Black Soldiers in World War II

World War II:
 Segregation Abroad and at Home

Military policies and general notions regarding race relations were already very prevalent since the First World War. They became even more defined in the pre-war American times. The African American community in America was pushing for equality; to fit in the society. Racial tension swept across the nation like wild fire. Regional phenomena became a nationwide aspect. The white majority kept the two races segregated, in all aspects of the society. The term “Separate but equal” made famous by the United States Supreme Court case Plessy v. Ferguson remained instantiated as the law of the land in reference to racial policy. This concept of keeping both races segregated had permeated across the United States and was the prominent view of most white citizens during this period. Segregation was seen—from a white point-of-view—as a way for both races to live within the society without racial conflict and tension. Separation of blacks and whites stretched across all societal institutions, including the United States Military. African Americans did not receive the same rights and freedoms that their white counterparts did. Moreover, they were discriminated against, physically abused, and were seen as less than American; and even worse, less than human. Despite all of the injustices against them, they still served and remained loyal to their country. They sought both equality and victory during World War II.

The Home Front

            African Americans had suffered profoundly in the Great Depression. Already at the bottom of the economic ladder when it began, the Depression reinforced the poverty of Black America. The black community people were mostly involved with share-cropping and mining jobs. The government then started the process of mechanization in industries. There were increased government funds for improved equipment. This factor eliminated many jobs in general in industry. The decline in industrial output combined with racial segregation of many jobs left the African Americans without job seniority out of work. The African Americans immediately lost their jobs on grounds of being unskilled labors. This led to severe unavailability of jobs in the Southern states for the blacks. With no choice left, they were forced to migrate to the Northern states in pursuit of jobs. Thus there was large-scale movement of the African Americans from South to North. This also created a bottle-neck situation in the Northern states.

            However the opening in Ohio in Akron city seemed promising for the blacks. It was becoming a booming wartime economy. So, most of the blacks from rural South migrated into Ohio. Akron was home to huge rubber corporations at this point. One of the key developments in Akron was synthetic rubber, considered almost as important to winning the war as the atomic bomb. Companies also switched over to making planes and other wartime materials.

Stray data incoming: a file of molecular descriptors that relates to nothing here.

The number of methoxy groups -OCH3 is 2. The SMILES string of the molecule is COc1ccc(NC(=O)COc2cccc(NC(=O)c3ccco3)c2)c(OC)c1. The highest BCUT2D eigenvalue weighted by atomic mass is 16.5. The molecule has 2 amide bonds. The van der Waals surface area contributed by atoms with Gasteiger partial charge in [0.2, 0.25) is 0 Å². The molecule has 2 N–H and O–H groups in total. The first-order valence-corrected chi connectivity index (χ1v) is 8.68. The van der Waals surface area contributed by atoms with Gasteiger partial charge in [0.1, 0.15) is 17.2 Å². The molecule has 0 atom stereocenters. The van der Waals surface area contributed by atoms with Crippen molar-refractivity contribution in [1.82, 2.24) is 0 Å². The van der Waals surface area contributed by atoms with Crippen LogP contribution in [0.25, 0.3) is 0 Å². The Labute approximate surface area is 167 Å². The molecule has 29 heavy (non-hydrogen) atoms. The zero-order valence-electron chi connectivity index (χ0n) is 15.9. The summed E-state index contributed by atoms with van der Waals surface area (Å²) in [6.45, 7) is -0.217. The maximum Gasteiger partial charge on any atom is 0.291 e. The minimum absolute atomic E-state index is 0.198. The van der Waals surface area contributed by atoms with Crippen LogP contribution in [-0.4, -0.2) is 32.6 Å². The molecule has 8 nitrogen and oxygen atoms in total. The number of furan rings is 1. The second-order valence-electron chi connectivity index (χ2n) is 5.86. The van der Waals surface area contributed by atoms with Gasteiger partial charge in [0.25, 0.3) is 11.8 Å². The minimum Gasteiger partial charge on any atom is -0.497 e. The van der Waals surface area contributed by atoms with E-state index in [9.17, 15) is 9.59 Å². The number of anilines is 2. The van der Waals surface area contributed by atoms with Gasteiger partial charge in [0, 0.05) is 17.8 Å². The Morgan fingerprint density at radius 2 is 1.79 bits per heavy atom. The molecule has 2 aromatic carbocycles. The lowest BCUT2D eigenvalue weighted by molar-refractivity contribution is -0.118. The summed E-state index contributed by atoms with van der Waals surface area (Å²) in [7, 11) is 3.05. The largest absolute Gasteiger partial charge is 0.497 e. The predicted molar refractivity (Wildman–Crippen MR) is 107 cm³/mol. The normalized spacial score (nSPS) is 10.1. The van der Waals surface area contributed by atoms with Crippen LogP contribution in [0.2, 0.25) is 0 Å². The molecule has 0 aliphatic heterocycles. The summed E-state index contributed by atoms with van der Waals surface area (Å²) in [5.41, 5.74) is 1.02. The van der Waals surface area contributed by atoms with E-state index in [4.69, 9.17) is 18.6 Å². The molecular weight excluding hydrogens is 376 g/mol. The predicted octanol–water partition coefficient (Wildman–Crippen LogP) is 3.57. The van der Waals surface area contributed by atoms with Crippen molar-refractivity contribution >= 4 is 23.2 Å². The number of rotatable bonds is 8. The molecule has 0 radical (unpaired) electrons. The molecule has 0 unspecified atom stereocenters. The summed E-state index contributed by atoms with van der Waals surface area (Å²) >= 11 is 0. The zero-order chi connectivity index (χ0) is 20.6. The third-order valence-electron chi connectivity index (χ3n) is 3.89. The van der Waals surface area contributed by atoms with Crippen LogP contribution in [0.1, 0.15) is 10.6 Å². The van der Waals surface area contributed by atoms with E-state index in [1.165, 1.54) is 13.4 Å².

The black population was increasing in Akron and other northeastern Ohio industrial cities; but simultaneously racism and discrimination ruled in companies for as long as possible. Housing discrimination also continued. African-Americans were still not given semi-skilled or skilled jobs, and these often went to white men disqualified from military service or white migrants from Appalachia; African-Americans were relegated to the most menial jobs. Even after the war, many blacks were asked to give up there wartime positions for white veterans. This definitely was a step backwards for them.

African American soldiers noted the irony and hypocrisy of fighting for freedom and democracy in Europe when they could not enjoy those same privileges in their own country. This sentiment led to the development of the “Double-V” campaign which worked to end discrimination at home and ensure democracy abroad. At home this movement was maintained by discrimination in the defense industries and labour unions; racist housing practices were also noted and attempts to change these were a part of the Double V campaign. African American rights were directly tied to European emancipation.

Civil rights leader, A. Philip Randolph saw the unique situation created by World War II and the acute need for workers as an opportunity to demand equality. In 1941, Randolph threatened President Roosevelt with a 100,000-person march on Washington D.C., to protest job discrimination. In response, Roosevelt issued Executive Order 8802, prohibiting discrimination in defense jobs or the government. The Committee on Fair Employment Practices was established to handle discrimination complaints- the FEPC.

Segregation in the Military Front

As historians Sherie Mershon and Steven Schlossman put it, “The fate of the black regiments in the years between the two world wars exemplified the low regard and the racial prism through which the Army viewed black soldiers.” They saw blacks as inferior and in order for the military to remain efficient and effective; it must continue its policy of segregation. As blacks were treated in civilian life, they were also treated in military life. The Whites believed the African Americans to be a poor investment.